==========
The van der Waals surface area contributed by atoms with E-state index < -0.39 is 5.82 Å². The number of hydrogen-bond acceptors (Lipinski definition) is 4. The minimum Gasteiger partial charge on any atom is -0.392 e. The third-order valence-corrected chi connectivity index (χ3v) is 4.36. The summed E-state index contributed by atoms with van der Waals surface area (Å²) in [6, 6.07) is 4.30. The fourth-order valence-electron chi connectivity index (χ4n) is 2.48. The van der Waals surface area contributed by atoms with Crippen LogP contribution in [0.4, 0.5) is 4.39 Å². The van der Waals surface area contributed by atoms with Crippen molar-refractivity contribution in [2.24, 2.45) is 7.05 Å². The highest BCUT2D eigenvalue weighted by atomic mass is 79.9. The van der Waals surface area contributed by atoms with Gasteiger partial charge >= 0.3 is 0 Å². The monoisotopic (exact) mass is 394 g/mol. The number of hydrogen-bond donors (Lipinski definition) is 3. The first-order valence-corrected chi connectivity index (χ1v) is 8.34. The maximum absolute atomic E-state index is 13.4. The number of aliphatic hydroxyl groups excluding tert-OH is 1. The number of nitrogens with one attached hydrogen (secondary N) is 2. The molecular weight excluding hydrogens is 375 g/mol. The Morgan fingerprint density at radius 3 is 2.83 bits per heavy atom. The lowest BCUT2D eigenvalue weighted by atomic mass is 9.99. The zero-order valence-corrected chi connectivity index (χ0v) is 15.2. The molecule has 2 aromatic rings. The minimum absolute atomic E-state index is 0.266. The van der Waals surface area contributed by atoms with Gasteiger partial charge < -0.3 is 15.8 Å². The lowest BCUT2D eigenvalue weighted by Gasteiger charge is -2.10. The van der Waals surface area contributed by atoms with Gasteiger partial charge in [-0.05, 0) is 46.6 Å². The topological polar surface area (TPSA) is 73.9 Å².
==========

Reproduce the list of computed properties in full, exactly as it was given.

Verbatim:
The van der Waals surface area contributed by atoms with E-state index < -0.39 is 5.82 Å². The number of hydrogen-bond acceptors (Lipinski definition) is 4. The minimum Gasteiger partial charge on any atom is -0.392 e. The third-order valence-corrected chi connectivity index (χ3v) is 4.36. The summed E-state index contributed by atoms with van der Waals surface area (Å²) in [6, 6.07) is 4.30. The fourth-order valence-electron chi connectivity index (χ4n) is 2.48. The van der Waals surface area contributed by atoms with Crippen LogP contribution in [0.4, 0.5) is 4.39 Å². The van der Waals surface area contributed by atoms with Crippen molar-refractivity contribution in [2.24, 2.45) is 7.05 Å². The highest BCUT2D eigenvalue weighted by atomic mass is 79.9. The van der Waals surface area contributed by atoms with Gasteiger partial charge >= 0.3 is 0 Å². The monoisotopic (exact) mass is 394 g/mol. The number of hydrogen-bond donors (Lipinski definition) is 3. The first-order valence-corrected chi connectivity index (χ1v) is 8.34. The maximum absolute atomic E-state index is 13.4. The number of aliphatic hydroxyl groups excluding tert-OH is 1. The number of nitrogens with one attached hydrogen (secondary N) is 2. The molecular weight excluding hydrogens is 375 g/mol. The Morgan fingerprint density at radius 3 is 2.83 bits per heavy atom. The lowest BCUT2D eigenvalue weighted by atomic mass is 9.99. The zero-order valence-corrected chi connectivity index (χ0v) is 15.2. The molecule has 2 aromatic rings. The minimum absolute atomic E-state index is 0.266. The van der Waals surface area contributed by atoms with Gasteiger partial charge < -0.3 is 15.8 Å². The lowest BCUT2D eigenvalue weighted by Gasteiger charge is -2.10. The van der Waals surface area contributed by atoms with Gasteiger partial charge in [-0.05, 0) is 46.6 Å². The topological polar surface area (TPSA) is 73.9 Å².